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FarmSteady's Beer Cheese

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TasunkaWitko View Drop Down
aka The Gipper

Joined: 10 June 2003
Location: Chinook Montana
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    Posted: 07 February 2018 at 14:06

FarmSteady's Beer Cheese

Recently, I made a Beer Mustard to go with some home-made pretzels that I planned to bake; you can read about that mustard here:

I also made another condiment in anticipation of my pretzels: a dipping cheese based on home-made cream cheese with reduced beer added. It is the Beer Cheese that I will discuss here.

The mustard, cheese dip and the pretzels themselves are all part of a kit that is available from FarmSteady; here is their home page:

And here is the page dealing specifically with the pretzel and cheese kit:

A slight clarification to my statement above: the beer mustard is a recipe that can be found on their website, but does not come with the kit itself. If you click my link above, you can see the recipe and method, with step-by-step photos.

The folks at FarmSteady are a pretty good resource for several DIY food, gardening and foraging projects, and I invite you to take a look at what they have to offer. The kits that I have done so far have taught me a lot, and I'll be able to use that knowledge (as well as the equipment in many of the kits) over and over in the future. Beyond that, I enjoy the new projects that they post about on social media, and have found their ideas and photos to be inspirational.

To begin the Beer Cheese, I followed the instructions provided by FarmSteady; I'll post them here, for the sake of convenience:

Quote How to Make Beer Cheese

What You Need

Soft Pretzel & Beer Cheese Making Kit [in this case, the Rennet and Cheesecloth that come with the kit]

Additional Equipment

Double Boiler (Or a small pot sitting in a larger pot to create a water bath)
Kitchen Thermometer
Rubber Spatula

Additional Ingredients

2 Quarts (2 L) Whole Milk (Avoid ultra-pasteurized)
1/2 Cup (118mL) Plain Yogurt (With live cultures)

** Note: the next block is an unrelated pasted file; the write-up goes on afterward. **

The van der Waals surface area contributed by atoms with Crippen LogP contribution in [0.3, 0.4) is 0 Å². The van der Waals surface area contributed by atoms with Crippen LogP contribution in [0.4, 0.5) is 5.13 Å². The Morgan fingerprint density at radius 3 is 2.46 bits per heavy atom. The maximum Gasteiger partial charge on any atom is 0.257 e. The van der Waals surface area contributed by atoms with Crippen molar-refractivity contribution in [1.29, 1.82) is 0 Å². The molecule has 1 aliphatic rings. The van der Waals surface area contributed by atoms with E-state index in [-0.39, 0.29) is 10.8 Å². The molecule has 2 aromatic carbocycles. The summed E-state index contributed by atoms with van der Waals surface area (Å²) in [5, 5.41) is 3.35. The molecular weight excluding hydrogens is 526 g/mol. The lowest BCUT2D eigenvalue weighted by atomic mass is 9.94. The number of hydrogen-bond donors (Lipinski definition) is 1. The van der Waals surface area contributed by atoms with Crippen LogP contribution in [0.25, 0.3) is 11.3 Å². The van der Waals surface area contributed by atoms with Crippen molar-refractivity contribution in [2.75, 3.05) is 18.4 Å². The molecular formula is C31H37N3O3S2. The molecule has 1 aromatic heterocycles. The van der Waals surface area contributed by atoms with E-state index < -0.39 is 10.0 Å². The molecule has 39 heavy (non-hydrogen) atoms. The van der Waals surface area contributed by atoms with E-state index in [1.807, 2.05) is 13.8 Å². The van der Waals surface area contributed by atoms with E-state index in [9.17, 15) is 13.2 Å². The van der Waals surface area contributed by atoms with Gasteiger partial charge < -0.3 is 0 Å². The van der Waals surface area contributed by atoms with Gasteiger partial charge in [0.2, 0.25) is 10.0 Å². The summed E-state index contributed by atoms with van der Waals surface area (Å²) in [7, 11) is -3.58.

1/4 Cup (59mL) Non-Chlorinated Water (Bottled water or tap water left out overnight)
1 Teaspoon Kosher Salt
12 Ounces (350 mL) Beer
[Optional - 1 quart of heavy cream (see below)*[

Prepare a water bath in a double boiler or two different sized pots so that a smaller pot fits into a larger pot. Heat water bath until it reaches 100° F (38° C). Turn off burner, the water bath will be enough to heat your milk in the next step.

When your water bath is at temperature, add milk. Cook, stirring occasionally, until milk reaches 90° F (32° C), about 20 minutes. Remove from water bath if milk gets too hot.

In a small bowl, add 1/2 rennet tablet and 1/4 cup (59 ml) non-chlorinated water, stir to dissolve and set aside.

Once milk reaches temperature, remove from water bath, add yogurt and gently stir (both in a side to side and up and down motion to incorporate) about 30 seconds.

Add dissolved rennet solution to milk. Gently stir (both in a side to side and up and down motion to incorporate) about 30 seconds.

Cover pot and let sit undisturbed for 12 hours. Milk will form into a solid mass floating in clear whey.

After 12 hours. Assemble a strainer over a bowl. Line strainer with dampened cheese cloth. Strain curds.

When most of the whey has drained out (about 2-3 minutes) form a draining sack out of the cheese cloth by tying the four corners of the cloth together (two opposite corners at a time). Hang the curd-filled draining sack from your kitchen faucet, or use a spoon suspended across a pot or large bowl. Drain for 6 hours or up to overnight.